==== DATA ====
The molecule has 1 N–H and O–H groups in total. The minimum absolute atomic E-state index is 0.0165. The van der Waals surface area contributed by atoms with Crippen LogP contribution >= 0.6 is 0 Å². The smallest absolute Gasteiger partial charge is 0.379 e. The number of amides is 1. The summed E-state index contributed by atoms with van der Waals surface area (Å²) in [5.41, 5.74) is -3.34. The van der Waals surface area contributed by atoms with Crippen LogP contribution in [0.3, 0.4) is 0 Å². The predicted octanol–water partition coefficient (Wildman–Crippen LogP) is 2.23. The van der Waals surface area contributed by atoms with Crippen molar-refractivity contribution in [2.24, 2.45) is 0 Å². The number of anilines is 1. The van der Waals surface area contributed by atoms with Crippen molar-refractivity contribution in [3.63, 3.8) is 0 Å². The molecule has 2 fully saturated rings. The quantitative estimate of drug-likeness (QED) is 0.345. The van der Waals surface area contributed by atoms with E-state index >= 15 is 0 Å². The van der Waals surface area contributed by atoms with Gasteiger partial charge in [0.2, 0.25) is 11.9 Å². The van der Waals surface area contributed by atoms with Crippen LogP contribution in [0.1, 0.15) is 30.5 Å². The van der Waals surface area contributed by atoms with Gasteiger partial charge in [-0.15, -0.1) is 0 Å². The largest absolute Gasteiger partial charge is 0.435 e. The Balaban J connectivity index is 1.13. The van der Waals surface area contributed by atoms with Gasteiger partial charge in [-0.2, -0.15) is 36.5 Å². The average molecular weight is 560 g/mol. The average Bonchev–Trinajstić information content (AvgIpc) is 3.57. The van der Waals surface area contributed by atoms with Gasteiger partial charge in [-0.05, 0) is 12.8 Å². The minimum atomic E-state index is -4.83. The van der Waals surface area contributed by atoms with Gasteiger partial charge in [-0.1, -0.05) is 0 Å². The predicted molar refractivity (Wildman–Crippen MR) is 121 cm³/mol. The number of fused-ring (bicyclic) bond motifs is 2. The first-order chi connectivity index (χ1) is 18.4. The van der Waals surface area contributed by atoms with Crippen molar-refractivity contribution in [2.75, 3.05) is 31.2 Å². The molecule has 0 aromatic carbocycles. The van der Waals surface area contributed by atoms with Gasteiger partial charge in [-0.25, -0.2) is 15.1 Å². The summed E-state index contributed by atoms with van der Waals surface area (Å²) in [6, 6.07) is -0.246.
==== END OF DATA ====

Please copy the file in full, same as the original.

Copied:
The molecule has 1 N–H and O–H groups in total. The minimum absolute atomic E-state index is 0.0165. The van der Waals surface area contributed by atoms with Crippen LogP contribution >= 0.6 is 0 Å². The smallest absolute Gasteiger partial charge is 0.379 e. The number of amides is 1. The summed E-state index contributed by atoms with van der Waals surface area (Å²) in [5.41, 5.74) is -3.34. The van der Waals surface area contributed by atoms with Crippen LogP contribution in [0.3, 0.4) is 0 Å². The predicted octanol–water partition coefficient (Wildman–Crippen LogP) is 2.23. The van der Waals surface area contributed by atoms with Crippen molar-refractivity contribution in [2.24, 2.45) is 0 Å². The number of anilines is 1. The van der Waals surface area contributed by atoms with Crippen molar-refractivity contribution in [3.63, 3.8) is 0 Å². The molecule has 2 fully saturated rings. The quantitative estimate of drug-likeness (QED) is 0.345. The van der Waals surface area contributed by atoms with E-state index >= 15 is 0 Å². The van der Waals surface area contributed by atoms with Gasteiger partial charge in [0.2, 0.25) is 11.9 Å². The van der Waals surface area contributed by atoms with Crippen LogP contribution in [0.1, 0.15) is 30.5 Å². The van der Waals surface area contributed by atoms with Gasteiger partial charge in [-0.15, -0.1) is 0 Å². The largest absolute Gasteiger partial charge is 0.435 e. The Balaban J connectivity index is 1.13. The van der Waals surface area contributed by atoms with Gasteiger partial charge in [-0.2, -0.15) is 36.5 Å². The average molecular weight is 560 g/mol. The average Bonchev–Trinajstić information content (AvgIpc) is 3.57. The van der Waals surface area contributed by atoms with Gasteiger partial charge in [-0.05, 0) is 12.8 Å². The minimum atomic E-state index is -4.83. The van der Waals surface area contributed by atoms with Gasteiger partial charge in [-0.1, -0.05) is 0 Å². The predicted molar refractivity (Wildman–Crippen MR) is 121 cm³/mol. The number of fused-ring (bicyclic) bond motifs is 2. The first-order chi connectivity index (χ1) is 18.4. The van der Waals surface area contributed by atoms with Crippen molar-refractivity contribution in [2.75, 3.05) is 31.2 Å². The molecule has 0 aromatic carbocycles. The van der Waals surface area contributed by atoms with Gasteiger partial charge in [-0.25, -0.2) is 15.1 Å². The summed E-state index contributed by atoms with van der Waals surface area (Å²) in [6, 6.07) is -0.246.